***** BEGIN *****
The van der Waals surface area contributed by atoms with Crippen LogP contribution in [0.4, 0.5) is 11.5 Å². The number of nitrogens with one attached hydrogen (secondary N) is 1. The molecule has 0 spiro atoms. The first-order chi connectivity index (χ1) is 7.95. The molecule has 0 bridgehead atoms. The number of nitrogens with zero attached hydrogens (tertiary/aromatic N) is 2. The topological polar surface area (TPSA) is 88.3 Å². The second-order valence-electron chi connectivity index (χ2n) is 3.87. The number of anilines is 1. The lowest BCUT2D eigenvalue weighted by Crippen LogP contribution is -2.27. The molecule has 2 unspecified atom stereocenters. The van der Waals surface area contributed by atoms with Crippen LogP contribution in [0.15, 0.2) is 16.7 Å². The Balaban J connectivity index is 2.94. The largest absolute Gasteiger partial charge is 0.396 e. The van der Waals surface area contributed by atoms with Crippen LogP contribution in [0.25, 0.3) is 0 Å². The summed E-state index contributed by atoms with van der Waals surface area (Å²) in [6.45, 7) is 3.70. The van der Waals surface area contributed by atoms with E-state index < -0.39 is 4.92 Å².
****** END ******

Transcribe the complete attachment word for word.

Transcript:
The van der Waals surface area contributed by atoms with Crippen LogP contribution in [0.4, 0.5) is 11.5 Å². The number of nitrogens with one attached hydrogen (secondary N) is 1. The molecule has 0 spiro atoms. The first-order chi connectivity index (χ1) is 7.95. The molecule has 0 bridgehead atoms. The number of nitrogens with zero attached hydrogens (tertiary/aromatic N) is 2. The topological polar surface area (TPSA) is 88.3 Å². The second-order valence-electron chi connectivity index (χ2n) is 3.87. The number of anilines is 1. The lowest BCUT2D eigenvalue weighted by Crippen LogP contribution is -2.27. The molecule has 2 unspecified atom stereocenters. The van der Waals surface area contributed by atoms with Crippen LogP contribution in [0.15, 0.2) is 16.7 Å². The Balaban J connectivity index is 2.94. The largest absolute Gasteiger partial charge is 0.396 e. The van der Waals surface area contributed by atoms with Crippen LogP contribution in [0.25, 0.3) is 0 Å². The summed E-state index contributed by atoms with van der Waals surface area (Å²) in [6.45, 7) is 3.70. The van der Waals surface area contributed by atoms with E-state index < -0.39 is 4.92 Å².